drip irrigation

little_minnie(zone 4a)February 12, 2013

For my half acre garden I have drip tape irrigation. I have assumed with some tweaking to refine things from last year that it will work great this year. Do you think drip tape is the way to go?

I think last year I tried to water too much at one time. I am dividing the field into 3 zones this year to water one at a time. Do you think 1/2 inch tubing is good enough to stick the tape barbs into? Should I have gotten 3/4 inch tubing to deliver more flow?


This shows the zones of my garden (pink, green and gold), where the tubing currently is (brown line) and where I would like to add shut offs to be able to water one area at a time (where it says valves).
The beds have 2-4 tapes depending on what crop it is. When the crop is done I put in plugs. I am getting the higher grade tape for going under plastic mulch and using the existing 8 mil tape for beds without plastic mulch. The beds are 48 feet long except for the long zone across the top and the zone to the far right. The top zone is 170 feet and the far right (winter squash) is 100 feet.
What do you think?

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veggievicki(7b)

Here the strawberry growers use a half inch tubing with a drip hole every foot. You put a line down each row and fold it over at the end. Then a valve at the top of the row. Each row t's off a main line. Gives you a lot of control. I don't use plastic mulch so I don't know if that would suit your needs.

    Bookmark   February 12, 2013 at 7:56PM
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little_minnie(zone 4a)

Do you mean the tubing that drips instead of tape? See link.
Someone else is trying to talk me into that. It would be $2000 just for the product, not including very high shipping. T tape for 2 years will be $160 plus shipping. That is for 6000 row feet. It does look very long lasting.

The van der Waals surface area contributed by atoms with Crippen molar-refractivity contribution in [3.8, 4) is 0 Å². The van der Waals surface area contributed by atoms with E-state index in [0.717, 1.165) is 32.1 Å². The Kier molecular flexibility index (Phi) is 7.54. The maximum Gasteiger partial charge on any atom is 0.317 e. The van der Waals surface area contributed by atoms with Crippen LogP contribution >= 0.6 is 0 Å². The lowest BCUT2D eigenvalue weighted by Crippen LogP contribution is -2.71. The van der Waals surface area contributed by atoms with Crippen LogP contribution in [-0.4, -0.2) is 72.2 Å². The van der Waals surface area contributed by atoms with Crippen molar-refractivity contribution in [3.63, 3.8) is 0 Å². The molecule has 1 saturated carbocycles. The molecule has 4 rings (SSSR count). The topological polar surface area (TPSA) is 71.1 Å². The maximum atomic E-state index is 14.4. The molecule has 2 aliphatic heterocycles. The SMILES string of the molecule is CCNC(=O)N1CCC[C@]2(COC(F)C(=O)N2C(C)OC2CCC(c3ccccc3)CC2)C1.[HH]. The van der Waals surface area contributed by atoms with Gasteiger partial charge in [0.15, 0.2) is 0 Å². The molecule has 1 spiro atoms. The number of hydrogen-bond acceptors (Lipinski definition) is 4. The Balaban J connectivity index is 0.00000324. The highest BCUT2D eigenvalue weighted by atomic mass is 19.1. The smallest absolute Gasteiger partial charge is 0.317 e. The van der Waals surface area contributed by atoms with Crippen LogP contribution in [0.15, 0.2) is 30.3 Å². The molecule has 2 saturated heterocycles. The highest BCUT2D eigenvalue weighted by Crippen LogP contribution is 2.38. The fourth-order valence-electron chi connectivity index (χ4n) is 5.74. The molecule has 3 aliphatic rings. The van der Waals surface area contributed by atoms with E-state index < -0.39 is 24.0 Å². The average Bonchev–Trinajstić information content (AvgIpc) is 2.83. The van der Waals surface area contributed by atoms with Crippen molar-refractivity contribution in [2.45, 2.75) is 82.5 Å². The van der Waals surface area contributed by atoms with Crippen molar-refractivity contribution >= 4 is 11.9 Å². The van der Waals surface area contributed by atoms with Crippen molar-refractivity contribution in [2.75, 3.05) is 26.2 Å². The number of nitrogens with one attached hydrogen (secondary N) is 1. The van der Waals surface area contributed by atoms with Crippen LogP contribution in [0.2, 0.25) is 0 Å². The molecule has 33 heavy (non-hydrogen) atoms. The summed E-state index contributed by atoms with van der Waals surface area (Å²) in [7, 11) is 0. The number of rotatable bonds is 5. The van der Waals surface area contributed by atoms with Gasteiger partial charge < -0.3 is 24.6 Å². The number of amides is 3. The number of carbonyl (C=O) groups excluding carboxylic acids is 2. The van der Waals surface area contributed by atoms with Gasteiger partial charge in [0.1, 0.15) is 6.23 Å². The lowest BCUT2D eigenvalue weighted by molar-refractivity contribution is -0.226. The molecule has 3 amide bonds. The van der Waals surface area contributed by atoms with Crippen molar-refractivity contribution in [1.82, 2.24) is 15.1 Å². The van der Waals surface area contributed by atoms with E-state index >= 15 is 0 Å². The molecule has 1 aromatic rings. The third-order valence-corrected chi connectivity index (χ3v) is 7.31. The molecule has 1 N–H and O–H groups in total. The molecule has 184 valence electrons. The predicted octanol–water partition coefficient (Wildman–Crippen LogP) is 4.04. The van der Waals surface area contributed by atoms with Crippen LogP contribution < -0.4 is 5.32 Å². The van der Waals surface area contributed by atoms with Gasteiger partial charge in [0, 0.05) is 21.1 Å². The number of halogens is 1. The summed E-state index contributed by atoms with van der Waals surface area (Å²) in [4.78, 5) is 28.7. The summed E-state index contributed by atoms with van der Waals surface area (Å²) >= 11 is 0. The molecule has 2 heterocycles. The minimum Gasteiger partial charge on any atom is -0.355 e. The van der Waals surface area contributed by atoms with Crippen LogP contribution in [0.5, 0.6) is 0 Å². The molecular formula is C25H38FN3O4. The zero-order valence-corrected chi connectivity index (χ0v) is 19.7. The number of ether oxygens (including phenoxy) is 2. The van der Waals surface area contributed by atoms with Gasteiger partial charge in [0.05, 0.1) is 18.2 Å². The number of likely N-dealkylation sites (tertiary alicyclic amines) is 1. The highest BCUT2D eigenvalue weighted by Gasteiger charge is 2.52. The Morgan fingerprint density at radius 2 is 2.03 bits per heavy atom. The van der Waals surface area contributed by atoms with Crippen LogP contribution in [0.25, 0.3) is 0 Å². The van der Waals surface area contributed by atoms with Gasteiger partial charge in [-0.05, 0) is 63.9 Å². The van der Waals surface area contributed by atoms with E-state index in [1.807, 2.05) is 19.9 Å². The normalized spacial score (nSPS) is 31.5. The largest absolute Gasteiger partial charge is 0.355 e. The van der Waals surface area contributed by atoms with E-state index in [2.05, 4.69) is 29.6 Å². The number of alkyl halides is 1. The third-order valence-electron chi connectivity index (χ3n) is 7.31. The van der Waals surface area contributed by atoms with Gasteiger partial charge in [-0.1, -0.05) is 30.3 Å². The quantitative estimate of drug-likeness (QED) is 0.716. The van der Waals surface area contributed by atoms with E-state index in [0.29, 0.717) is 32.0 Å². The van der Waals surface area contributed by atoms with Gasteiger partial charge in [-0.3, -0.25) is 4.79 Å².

Here is a link that might be useful: like this tubing?

    Bookmark   February 12, 2013 at 9:12PM
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veggievicki(7b)

That sounds really hIgh. I had some on some blackberries and I'm sure I didn't pay that. Maybe there are different supPliers

    Bookmark   February 12, 2013 at 9:24PM
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cole_robbie(6)

I never tried 1/2" header line, only 3/4" and one inch. You probably will be ok flow-wise. The punch-in fittings might fit more snugly in the larger header line, though. Mine always leak, anyway. This year I am going to make my header lines from PVC pipe, because I am tired of my punch fittings leaking.

    Bookmark   February 12, 2013 at 9:24PM
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jrslick (North Central Kansas, Zone 5B)

I use 1/2 inch pipe for my header lines. The reason is I bought about 400 feet of it along with several 100 dollars of 1/2 in irrigation fittings at an auction for $12, 8 years ago and I have been using it ever since. I have each of my hoop buildings on its own zone. Then every one of my patches is set up on its own header line. I have never had problem with getting enough water to them. I use hose splitters and usually water 3 or 4 zones at once, depending on the number of runs.